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7 Reasons why Krakow is Europe’s Must Visit City

Krakow – Intriguing History/Legend/Myth

Krakow the second largest city of Poland is filled with intriguing history.It covers both the shores of the Wisla or Vistula River.  Towards the base of the Carpathian Mountains there are over 1.4 million inhabitants in the city.

The southern city of Poland is in the vicinity of the Czech Republic and is famous for its well-maintained medieval core and Jewish quarter.   Surrounded by Planty Park and the fragments of medieval walls of the city in its old town, it is positioned on the expansive Rynek Glowny – the market square.

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This marketplace is considered to be the site of the Cloth Hall which is Renaissance-period trading outpost and St. Mary’s Basilica which is Gothic church of the 14th century. Krakow in several aspects is considered the most Polish among all the cities of nation.  It is said to be the ancient seat of kings and intellectuals and filled with legend and myth.

Magnificent Cultural Capital/Ancient Seat of Royalty

Krakow has immense places of interest to be explored and Poland’s magnificent cultural capital as well as the ancient seat of royalty has enticed several tourists from all over the globe.   The city of Krakow established before the end of the first millennium serves as the seat of the Piast Dynasty and as the capital till the early 17th century of the Polish Kingdom.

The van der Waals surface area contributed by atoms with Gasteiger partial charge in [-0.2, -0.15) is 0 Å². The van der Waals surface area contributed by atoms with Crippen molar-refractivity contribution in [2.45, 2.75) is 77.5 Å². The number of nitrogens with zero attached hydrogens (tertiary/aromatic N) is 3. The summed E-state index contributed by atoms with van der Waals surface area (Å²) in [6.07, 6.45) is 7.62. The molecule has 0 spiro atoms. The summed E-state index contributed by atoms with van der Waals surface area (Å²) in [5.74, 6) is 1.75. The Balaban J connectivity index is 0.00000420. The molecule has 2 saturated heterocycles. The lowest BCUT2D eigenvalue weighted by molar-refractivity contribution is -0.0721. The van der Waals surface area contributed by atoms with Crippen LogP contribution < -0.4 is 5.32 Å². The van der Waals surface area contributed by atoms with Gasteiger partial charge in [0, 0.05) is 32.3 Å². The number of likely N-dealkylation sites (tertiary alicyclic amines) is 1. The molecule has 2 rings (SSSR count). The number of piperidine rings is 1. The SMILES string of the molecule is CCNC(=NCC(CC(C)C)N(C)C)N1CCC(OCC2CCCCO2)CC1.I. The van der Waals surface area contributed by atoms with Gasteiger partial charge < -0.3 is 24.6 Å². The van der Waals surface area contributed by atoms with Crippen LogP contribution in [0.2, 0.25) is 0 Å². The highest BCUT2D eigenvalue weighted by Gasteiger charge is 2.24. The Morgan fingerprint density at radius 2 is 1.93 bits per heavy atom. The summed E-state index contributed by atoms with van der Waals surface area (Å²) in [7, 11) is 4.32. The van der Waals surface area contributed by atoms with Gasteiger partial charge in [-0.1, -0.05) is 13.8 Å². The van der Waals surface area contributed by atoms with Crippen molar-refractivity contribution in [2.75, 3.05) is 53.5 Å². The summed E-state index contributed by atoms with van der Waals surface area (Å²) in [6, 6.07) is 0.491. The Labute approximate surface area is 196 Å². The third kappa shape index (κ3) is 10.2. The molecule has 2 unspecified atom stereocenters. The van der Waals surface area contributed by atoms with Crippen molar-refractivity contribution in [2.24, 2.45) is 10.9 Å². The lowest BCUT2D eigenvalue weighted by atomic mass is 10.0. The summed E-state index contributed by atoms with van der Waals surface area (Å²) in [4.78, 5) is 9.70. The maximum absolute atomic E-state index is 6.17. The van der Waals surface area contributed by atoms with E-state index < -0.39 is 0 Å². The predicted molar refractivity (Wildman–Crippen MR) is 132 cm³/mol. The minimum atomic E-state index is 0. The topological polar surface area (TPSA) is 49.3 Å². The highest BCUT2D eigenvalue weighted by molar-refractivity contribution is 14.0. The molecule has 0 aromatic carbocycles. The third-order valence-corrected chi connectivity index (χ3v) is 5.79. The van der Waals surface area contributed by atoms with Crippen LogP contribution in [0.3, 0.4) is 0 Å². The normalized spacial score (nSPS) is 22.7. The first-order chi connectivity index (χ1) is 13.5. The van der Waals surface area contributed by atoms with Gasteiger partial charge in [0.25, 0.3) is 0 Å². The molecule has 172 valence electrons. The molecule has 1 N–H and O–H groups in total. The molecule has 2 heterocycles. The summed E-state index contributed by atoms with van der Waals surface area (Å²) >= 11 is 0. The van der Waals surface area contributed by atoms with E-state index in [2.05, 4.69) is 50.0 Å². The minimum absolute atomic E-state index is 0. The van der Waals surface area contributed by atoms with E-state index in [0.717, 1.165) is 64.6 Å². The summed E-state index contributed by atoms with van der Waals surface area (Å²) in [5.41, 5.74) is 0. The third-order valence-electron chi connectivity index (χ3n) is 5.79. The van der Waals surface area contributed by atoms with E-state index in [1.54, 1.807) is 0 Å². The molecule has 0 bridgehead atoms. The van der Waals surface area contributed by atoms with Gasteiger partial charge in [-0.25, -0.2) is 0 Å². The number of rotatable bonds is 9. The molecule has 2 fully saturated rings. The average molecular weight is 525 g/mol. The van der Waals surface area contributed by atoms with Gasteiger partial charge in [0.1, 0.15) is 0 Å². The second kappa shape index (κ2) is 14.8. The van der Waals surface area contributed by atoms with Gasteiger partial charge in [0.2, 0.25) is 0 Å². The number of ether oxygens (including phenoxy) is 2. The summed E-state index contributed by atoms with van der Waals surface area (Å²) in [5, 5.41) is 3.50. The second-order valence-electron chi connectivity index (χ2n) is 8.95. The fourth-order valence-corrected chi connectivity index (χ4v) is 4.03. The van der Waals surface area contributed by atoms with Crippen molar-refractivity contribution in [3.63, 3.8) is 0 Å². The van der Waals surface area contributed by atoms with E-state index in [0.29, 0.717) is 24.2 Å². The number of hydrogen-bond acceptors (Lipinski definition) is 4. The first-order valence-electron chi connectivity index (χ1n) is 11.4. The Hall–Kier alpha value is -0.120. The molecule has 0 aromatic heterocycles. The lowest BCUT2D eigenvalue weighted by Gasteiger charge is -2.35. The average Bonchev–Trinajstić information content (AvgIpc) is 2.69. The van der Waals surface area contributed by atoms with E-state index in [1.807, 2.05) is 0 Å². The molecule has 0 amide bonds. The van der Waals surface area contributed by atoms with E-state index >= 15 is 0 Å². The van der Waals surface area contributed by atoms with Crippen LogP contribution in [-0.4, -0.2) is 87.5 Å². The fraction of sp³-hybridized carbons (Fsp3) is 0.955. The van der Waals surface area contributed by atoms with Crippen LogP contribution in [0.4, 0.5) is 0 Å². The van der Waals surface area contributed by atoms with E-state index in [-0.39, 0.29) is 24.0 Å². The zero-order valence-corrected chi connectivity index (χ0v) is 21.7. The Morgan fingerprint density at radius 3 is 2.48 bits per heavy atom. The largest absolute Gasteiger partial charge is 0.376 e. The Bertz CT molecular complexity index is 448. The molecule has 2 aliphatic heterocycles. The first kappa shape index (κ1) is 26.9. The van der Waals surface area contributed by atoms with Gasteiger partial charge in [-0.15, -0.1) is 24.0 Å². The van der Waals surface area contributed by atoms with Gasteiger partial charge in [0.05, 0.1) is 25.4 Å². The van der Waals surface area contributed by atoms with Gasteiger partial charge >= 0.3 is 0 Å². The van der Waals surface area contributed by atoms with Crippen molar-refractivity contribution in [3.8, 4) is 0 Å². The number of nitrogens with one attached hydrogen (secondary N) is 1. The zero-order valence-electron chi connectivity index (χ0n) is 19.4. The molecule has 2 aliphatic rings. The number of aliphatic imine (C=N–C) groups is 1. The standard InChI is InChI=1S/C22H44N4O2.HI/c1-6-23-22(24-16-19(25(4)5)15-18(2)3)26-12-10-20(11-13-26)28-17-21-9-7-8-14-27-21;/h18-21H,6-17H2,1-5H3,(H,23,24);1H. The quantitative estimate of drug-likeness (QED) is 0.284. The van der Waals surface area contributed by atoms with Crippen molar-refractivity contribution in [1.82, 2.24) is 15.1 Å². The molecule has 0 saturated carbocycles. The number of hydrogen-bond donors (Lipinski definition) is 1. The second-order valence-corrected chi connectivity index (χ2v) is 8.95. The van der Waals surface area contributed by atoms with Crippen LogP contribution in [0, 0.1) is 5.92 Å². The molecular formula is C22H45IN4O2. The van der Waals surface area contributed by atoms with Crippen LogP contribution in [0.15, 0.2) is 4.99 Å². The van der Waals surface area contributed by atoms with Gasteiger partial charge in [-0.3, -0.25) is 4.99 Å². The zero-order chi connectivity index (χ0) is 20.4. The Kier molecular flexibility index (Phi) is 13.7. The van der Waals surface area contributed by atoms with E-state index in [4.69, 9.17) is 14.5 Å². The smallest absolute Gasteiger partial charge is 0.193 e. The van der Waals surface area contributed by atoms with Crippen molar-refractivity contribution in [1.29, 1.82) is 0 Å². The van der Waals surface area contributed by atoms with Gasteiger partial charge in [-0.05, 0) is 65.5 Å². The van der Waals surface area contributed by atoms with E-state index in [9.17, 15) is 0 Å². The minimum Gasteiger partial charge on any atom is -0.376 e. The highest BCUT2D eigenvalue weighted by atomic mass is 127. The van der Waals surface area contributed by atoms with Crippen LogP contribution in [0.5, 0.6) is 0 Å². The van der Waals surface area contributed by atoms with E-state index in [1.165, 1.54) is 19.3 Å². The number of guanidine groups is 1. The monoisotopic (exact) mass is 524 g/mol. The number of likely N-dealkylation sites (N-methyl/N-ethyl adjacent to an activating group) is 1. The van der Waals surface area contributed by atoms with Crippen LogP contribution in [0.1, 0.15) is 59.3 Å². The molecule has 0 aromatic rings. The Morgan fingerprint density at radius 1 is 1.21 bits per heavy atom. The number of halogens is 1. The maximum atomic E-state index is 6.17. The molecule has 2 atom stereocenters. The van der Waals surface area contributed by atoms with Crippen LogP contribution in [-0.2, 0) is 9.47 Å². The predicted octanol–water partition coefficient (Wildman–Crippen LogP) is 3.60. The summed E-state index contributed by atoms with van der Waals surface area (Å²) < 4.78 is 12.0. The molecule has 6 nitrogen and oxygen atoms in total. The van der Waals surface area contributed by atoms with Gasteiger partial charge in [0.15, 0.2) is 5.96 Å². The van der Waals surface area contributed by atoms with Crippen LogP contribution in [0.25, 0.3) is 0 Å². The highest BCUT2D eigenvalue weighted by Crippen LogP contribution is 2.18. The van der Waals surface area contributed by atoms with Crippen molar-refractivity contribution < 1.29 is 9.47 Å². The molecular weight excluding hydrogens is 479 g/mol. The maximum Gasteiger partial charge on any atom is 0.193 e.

Krakow

Though near, but far away from the endless charm of Krakow, one will come across two of the most cherished sites of Poland which are considered as UNESCO Heritage, though there are others which also enthrals the visitors.  These have been visited by many tourists all through the year.

The Wieliczka Salt Mine is said to be around 10 km from Krakow and tends to slope 327m underground.  We have the Auschwitz-Birkenau Museum which is 40 km from Krakow that slopes into one of the darkest gaps of human history

Wieliczka Salt Mine

On examination of Wieliczka Salt Mine, it disclosed sophisticated ant-farm of passages, together with underground lakes and chambers that had been divided over nine levels.

From the 13th century, miners and explorers had dug and found massive cavities which connected and formed an underground city with expanded grey boulders for clouds and bible-black tunnels for roads.

A little less than one percent of the 300 km of the pithead is kept for exploration for the tourists though this small area has restaurants, chapels and halls which tend to hosts events like balls, music concerts, art exhibitions as well as soccer tournaments.

The three hours journey in the midst of spooky labyrinth of chambers and corridors gives a dizzy feeling while descending down from a wooden scaffold of 380 steps where one will find scrabbling of `I was here’, on different spots.

Explore – Beauty Beneath the Surface of Earth

As the tourist mount up and down the twisted staircases and along the unnoticeable ramps, they seem to lose track of the area covered below the normal habitation.